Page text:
Purpose: The spinal nerves have been observed to have a similar single-session dose tolerance to that of the spinal cord in pigs. Small-animal studies have shown that spinal cord dose tolerance depends on the length irradiated. This work aims to determine whether a dose-length effect exists for spinal nerves. Methods and Materials: Twenty-seven Yucatan minipigs underwent computed tomography and magnetic resonance imaging for treatment planning, followed by single-session stereotactic ablative radiation therapy. A 0.5 cm length of the left-sided C6, C7, and C8 spinal nerves was targeted. The pigs were distributed into 6 groups with prescription doses of 16 Gy (n = 5), 18 Gy (n = 5), 20 Gy (n = 5), 22 Gy (n = 5), 24 Gy (n = 5), or 36 Gy (n = 2) and corresponding maximum doses of 16.7, 19.1, 21.3, 23.1, 25.5, and 38.6 Gy, respectively. Neurologic status was assessed with a serial electrodiagnostic examination and daily observation of gait for approximately 52 weeks. A histopathologic examination of paraffin-embedded sections with Luxol fast blue/periodic acid-Schiff's staining was also performed. Results: Marked gait change was observed in 8 of 27 irradiated pigs. The latency for responding pigs was 11 to 16 weeks after irradiation. The affected animals presented with a limp in the left front limb, and 62.5% of these pigs had electrodiagnostic evidence of denervation in the C6 and C7 innervated muscles. A probit analysis showed the dose associated with a 50% incidence of gait change is 23.9 Gy (95% confidence interval, 22.5-25.8 Gy), which is 20% higher than that reported in a companion study where a 1.5 cm length was irradiated. All symptomatic pigs had demyelination and fibrosis in the irradiated nerves, but the contralateral nerves and spinal cord were normal. Conclusions: A dose-length effect was observed for single-session irradiation of the spinal nerves in a Yucatan minipig model.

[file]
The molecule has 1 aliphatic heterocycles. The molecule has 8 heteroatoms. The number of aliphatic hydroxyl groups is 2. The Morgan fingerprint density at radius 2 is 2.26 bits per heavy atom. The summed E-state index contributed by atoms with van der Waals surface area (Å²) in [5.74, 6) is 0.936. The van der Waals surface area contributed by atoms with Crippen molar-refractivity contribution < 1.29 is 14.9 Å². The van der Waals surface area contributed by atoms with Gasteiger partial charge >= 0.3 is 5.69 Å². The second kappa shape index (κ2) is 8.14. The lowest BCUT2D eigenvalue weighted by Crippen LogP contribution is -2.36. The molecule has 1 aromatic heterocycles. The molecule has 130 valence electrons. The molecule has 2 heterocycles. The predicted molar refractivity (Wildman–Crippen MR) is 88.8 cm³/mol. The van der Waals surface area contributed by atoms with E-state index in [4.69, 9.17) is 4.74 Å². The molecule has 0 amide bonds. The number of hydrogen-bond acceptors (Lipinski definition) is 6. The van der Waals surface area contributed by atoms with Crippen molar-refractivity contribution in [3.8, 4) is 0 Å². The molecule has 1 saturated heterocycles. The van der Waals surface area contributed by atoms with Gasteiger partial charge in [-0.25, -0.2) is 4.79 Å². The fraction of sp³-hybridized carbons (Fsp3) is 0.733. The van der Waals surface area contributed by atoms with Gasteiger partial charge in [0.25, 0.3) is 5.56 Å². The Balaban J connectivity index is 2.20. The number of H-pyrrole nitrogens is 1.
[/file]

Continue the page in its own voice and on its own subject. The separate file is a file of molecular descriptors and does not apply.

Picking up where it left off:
|Original language||English (US)|
|Number of pages||7|
|Journal||International Journal of Radiation Oncology Biology Physics|
|State||Published - Apr 1 2020|
ASJC Scopus subject areas
- Radiology Nuclear Medicine and imaging
- Cancer Research